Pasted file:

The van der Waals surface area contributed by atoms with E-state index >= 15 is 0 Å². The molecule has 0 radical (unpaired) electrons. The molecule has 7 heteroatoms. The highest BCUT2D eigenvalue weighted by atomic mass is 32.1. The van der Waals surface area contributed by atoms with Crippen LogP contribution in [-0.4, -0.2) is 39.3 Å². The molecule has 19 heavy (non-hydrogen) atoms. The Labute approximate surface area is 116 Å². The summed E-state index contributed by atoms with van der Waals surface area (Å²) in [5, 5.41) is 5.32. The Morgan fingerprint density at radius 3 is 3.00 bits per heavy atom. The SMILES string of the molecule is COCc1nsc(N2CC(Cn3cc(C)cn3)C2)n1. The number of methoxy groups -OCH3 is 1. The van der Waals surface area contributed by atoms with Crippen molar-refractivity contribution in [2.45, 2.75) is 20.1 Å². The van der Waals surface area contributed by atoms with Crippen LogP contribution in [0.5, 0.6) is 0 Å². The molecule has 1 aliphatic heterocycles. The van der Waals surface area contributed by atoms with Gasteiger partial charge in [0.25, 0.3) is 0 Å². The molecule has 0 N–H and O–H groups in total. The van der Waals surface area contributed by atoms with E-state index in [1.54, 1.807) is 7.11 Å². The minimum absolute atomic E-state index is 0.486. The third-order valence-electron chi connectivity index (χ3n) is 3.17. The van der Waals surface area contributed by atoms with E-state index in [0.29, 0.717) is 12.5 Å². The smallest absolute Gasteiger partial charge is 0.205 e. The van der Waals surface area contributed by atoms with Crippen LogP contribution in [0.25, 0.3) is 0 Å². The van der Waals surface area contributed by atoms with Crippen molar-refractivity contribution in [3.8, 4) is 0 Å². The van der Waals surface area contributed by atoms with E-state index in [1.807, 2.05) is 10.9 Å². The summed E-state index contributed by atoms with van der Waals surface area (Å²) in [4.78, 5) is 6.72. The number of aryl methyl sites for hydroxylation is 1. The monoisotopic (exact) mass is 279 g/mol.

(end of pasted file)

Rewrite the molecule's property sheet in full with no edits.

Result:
The van der Waals surface area contributed by atoms with E-state index >= 15 is 0 Å². The molecule has 0 radical (unpaired) electrons. The molecule has 7 heteroatoms. The highest BCUT2D eigenvalue weighted by atomic mass is 32.1. The van der Waals surface area contributed by atoms with Crippen LogP contribution in [-0.4, -0.2) is 39.3 Å². The molecule has 19 heavy (non-hydrogen) atoms. The Labute approximate surface area is 116 Å². The summed E-state index contributed by atoms with van der Waals surface area (Å²) in [5, 5.41) is 5.32. The Morgan fingerprint density at radius 3 is 3.00 bits per heavy atom. The SMILES string of the molecule is COCc1nsc(N2CC(Cn3cc(C)cn3)C2)n1. The number of methoxy groups -OCH3 is 1. The van der Waals surface area contributed by atoms with Crippen molar-refractivity contribution in [2.45, 2.75) is 20.1 Å². The van der Waals surface area contributed by atoms with Crippen LogP contribution in [0.5, 0.6) is 0 Å². The molecule has 1 aliphatic heterocycles. The van der Waals surface area contributed by atoms with Gasteiger partial charge in [0.25, 0.3) is 0 Å². The molecule has 0 N–H and O–H groups in total. The van der Waals surface area contributed by atoms with E-state index in [1.54, 1.807) is 7.11 Å². The minimum absolute atomic E-state index is 0.486. The third-order valence-electron chi connectivity index (χ3n) is 3.17. The van der Waals surface area contributed by atoms with E-state index in [0.29, 0.717) is 12.5 Å². The smallest absolute Gasteiger partial charge is 0.205 e. The van der Waals surface area contributed by atoms with Crippen LogP contribution in [0.25, 0.3) is 0 Å². The van der Waals surface area contributed by atoms with Crippen molar-refractivity contribution in [3.8, 4) is 0 Å². The van der Waals surface area contributed by atoms with E-state index in [1.807, 2.05) is 10.9 Å². The summed E-state index contributed by atoms with van der Waals surface area (Å²) in [4.78, 5) is 6.72. The number of aryl methyl sites for hydroxylation is 1. The monoisotopic (exact) mass is 279 g/mol.